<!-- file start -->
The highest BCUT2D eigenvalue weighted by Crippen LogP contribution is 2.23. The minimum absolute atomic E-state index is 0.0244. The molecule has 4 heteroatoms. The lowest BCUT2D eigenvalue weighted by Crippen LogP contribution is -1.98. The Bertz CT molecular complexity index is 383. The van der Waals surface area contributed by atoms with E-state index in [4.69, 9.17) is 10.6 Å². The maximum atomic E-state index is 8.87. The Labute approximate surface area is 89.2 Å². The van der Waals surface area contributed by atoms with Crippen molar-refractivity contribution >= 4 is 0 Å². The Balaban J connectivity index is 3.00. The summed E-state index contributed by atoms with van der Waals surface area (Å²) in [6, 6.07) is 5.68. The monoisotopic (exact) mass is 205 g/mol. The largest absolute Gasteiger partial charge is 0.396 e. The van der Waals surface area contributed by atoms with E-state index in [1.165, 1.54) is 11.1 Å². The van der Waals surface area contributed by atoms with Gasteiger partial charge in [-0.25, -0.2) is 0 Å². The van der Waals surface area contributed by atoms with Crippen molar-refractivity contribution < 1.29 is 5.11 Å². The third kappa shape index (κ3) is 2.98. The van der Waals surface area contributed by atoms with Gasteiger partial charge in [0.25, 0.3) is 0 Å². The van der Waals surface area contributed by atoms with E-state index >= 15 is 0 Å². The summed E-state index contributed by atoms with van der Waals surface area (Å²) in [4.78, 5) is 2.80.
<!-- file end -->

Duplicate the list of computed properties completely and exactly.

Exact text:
The highest BCUT2D eigenvalue weighted by Crippen LogP contribution is 2.23. The minimum absolute atomic E-state index is 0.0244. The molecule has 4 heteroatoms. The lowest BCUT2D eigenvalue weighted by Crippen LogP contribution is -1.98. The Bertz CT molecular complexity index is 383. The van der Waals surface area contributed by atoms with E-state index in [4.69, 9.17) is 10.6 Å². The maximum atomic E-state index is 8.87. The Labute approximate surface area is 89.2 Å². The van der Waals surface area contributed by atoms with Crippen molar-refractivity contribution >= 4 is 0 Å². The Balaban J connectivity index is 3.00. The summed E-state index contributed by atoms with van der Waals surface area (Å²) in [6, 6.07) is 5.68. The monoisotopic (exact) mass is 205 g/mol. The largest absolute Gasteiger partial charge is 0.396 e. The van der Waals surface area contributed by atoms with E-state index in [1.165, 1.54) is 11.1 Å². The van der Waals surface area contributed by atoms with Gasteiger partial charge in [-0.25, -0.2) is 0 Å². The van der Waals surface area contributed by atoms with Crippen molar-refractivity contribution < 1.29 is 5.11 Å². The third kappa shape index (κ3) is 2.98. The van der Waals surface area contributed by atoms with Gasteiger partial charge in [0.25, 0.3) is 0 Å². The van der Waals surface area contributed by atoms with E-state index >= 15 is 0 Å². The summed E-state index contributed by atoms with van der Waals surface area (Å²) in [4.78, 5) is 2.80.